RH: There's no doubt that my marketability helped a lot. But "Black Panther" didn't go from a mini-series to an ongoing until they read my first six issues. At the end of the day you have to deliver a book that works.

Like any other industry, there are trends and perceptions of hotness that may have nothing to do with anyone's talent. So, a lot of talented comic book writers may fall out of vogue. Given the speed you have to turn out pages in the comic world to earn a living, talented folks in comics should [try to] write [movies]. But many comic book writers feel uncomfortable approaching Hollywood. I don't know why. It's not like it's any more crazy than comics. And there are more buyers paying better rates.

CBR News: With creators like yourself and Eric Jerome Dickey working for Marvel, do you see that initiative of dealing with black creators from other media continuing? Do you think of it as a way the comics industry could grow its potential audience share amongst blacks and other communities?

RH: It's clear that Marvel is very serious about reaching out to new audiences. DC tried it a decade or so ago with Milestone, from which came "Static Shock," which was a huge ratings success on Kid's WB and now on Cartoon Network. But there still hasn't been the comic book equivalent of "Rappers Delight," which totally changed the music business. Until that happens, I think there will not be significant change.

CBR News: Picking up on the idea of name cache again, and the growing trend of bringing in outside writers to work in comics, would you suggest to any aspiring writers to get their chops in other places, build name recognition, and then approach the Big Two for work?

RH: That's certainly what I did. Go be a big success in another medium to work for a whole lot less.

Frankly, people coming in from other mediums is good for any art form. New ideas keep it fresh.

The most important thing is to learn how to write well in any medium!

CBR News: Have you experienced any struggles on your way into comics, or during your time in the industry thus far?

RH: The reason I did all that stuff in my first couple of paragraphs is because I couldn't get a job in comics. The movie and television business is full of frustrated wannabe comic book guys. There's something wrong with a system that rejects that many talented people.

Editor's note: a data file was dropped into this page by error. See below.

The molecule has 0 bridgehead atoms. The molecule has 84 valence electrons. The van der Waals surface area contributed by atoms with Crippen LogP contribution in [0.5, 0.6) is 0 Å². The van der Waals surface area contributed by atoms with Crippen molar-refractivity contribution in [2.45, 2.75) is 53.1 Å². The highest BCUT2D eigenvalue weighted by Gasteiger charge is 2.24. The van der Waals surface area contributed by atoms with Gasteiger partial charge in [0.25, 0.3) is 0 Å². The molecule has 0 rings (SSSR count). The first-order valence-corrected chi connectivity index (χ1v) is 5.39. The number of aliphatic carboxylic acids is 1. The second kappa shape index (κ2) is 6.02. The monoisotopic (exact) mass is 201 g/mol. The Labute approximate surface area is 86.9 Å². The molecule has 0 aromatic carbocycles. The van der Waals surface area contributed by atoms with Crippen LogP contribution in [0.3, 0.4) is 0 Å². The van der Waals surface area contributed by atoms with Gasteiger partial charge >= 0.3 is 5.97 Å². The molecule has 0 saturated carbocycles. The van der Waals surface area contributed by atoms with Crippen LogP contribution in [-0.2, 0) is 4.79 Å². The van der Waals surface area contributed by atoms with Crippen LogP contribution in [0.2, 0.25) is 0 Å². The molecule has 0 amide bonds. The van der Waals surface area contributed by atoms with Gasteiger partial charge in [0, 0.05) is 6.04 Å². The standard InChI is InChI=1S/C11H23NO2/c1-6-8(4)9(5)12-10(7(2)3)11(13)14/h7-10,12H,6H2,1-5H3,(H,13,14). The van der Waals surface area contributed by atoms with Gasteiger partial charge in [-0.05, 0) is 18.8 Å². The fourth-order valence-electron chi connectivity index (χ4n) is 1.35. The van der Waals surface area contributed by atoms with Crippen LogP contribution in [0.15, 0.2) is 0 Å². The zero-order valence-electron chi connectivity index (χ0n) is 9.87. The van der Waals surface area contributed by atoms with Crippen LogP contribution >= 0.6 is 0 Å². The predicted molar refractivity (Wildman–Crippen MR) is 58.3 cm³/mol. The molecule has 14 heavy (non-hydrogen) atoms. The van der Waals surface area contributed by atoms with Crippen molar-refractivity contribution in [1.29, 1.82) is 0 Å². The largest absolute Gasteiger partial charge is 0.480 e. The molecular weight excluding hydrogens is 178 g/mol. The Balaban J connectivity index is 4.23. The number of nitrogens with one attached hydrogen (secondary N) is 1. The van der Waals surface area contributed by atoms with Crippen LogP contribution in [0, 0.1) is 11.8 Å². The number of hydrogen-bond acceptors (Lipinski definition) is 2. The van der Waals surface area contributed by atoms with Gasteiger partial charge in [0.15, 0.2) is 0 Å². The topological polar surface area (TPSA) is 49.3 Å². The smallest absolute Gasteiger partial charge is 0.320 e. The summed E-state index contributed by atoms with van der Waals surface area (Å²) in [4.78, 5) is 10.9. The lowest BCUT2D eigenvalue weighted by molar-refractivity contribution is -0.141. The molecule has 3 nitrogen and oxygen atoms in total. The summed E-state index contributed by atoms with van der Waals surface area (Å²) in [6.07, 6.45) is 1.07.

I'd also like to figure out the marketing and distribution problems that stop comics from reaching more potential readers.

CBR News: Given what you consider "something wrong with a system," could you talk about the camaraderie or lack thereof you've found with other Black creators in (and struggling to get in) the comics industry?

RH: It really came home a couple of years ago, when I was out to dinner with several folks in "the business" --writers, producers, directors -- all of whom had relatively steady employment in Hollywood, which is not easy. We realized that all of us worked in Hollywood because we could not get a job in comics for a fraction of the salary we were currently getting paid.

Until very, very recently, comics were a very closed industry. That's the irony of the fanboys who rail against "outsiders" writing comics who feel it's a plague on the business. The door is cracked open a bit, and they think the world is ending. We are nerds just like they are ... well, maybe not just like they are, but you get my meaning.

I get along with everybody. Kyle Baker, Denys Cowan, Dwayne McDuffie, Christopher Priest, old school legends like Ron Wilson ... I know them all as friends, we've worked together in the past and will do so in the future. There are guys I don't know, like ChrisCross, but I really want to meet them and work with them.

CBR News: You've mentioned the troubles with marketing comics. Could you expand upon that topic and discuss the ways you think the comics industry could grow its audience? With comic book based films seemingly hitting theaters every few months and impact of manga at chain bookstores, America seems to be having a love affair with comics. But, then, why does the industry still struggle?